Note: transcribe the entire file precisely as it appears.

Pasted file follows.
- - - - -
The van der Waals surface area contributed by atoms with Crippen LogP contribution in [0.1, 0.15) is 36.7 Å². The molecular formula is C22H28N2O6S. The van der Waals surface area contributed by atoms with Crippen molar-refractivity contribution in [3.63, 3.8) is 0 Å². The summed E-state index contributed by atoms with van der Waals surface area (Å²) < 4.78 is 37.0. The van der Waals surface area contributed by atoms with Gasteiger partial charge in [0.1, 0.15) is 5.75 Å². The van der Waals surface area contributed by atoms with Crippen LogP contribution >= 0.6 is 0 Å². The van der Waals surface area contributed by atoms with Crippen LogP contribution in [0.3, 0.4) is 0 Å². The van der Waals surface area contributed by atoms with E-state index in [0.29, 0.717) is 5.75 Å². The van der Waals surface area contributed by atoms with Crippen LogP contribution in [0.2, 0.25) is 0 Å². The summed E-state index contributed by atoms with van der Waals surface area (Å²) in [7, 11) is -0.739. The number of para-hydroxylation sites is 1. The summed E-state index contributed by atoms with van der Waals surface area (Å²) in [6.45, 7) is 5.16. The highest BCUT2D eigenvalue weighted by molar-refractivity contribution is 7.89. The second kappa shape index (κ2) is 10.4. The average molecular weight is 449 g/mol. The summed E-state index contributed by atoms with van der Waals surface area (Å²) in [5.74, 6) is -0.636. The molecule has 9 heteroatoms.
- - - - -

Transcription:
The van der Waals surface area contributed by atoms with Crippen LogP contribution in [0.1, 0.15) is 36.7 Å². The molecular formula is C22H28N2O6S. The van der Waals surface area contributed by atoms with Crippen molar-refractivity contribution in [3.63, 3.8) is 0 Å². The summed E-state index contributed by atoms with van der Waals surface area (Å²) < 4.78 is 37.0. The van der Waals surface area contributed by atoms with Gasteiger partial charge in [0.1, 0.15) is 5.75 Å². The van der Waals surface area contributed by atoms with Crippen LogP contribution >= 0.6 is 0 Å². The van der Waals surface area contributed by atoms with Crippen LogP contribution in [0.3, 0.4) is 0 Å². The van der Waals surface area contributed by atoms with E-state index in [0.29, 0.717) is 5.75 Å². The van der Waals surface area contributed by atoms with Crippen LogP contribution in [0.2, 0.25) is 0 Å². The summed E-state index contributed by atoms with van der Waals surface area (Å²) in [7, 11) is -0.739. The number of para-hydroxylation sites is 1. The summed E-state index contributed by atoms with van der Waals surface area (Å²) in [6.45, 7) is 5.16. The highest BCUT2D eigenvalue weighted by molar-refractivity contribution is 7.89. The second kappa shape index (κ2) is 10.4. The average molecular weight is 449 g/mol. The summed E-state index contributed by atoms with van der Waals surface area (Å²) in [5.74, 6) is -0.636. The molecule has 9 heteroatoms.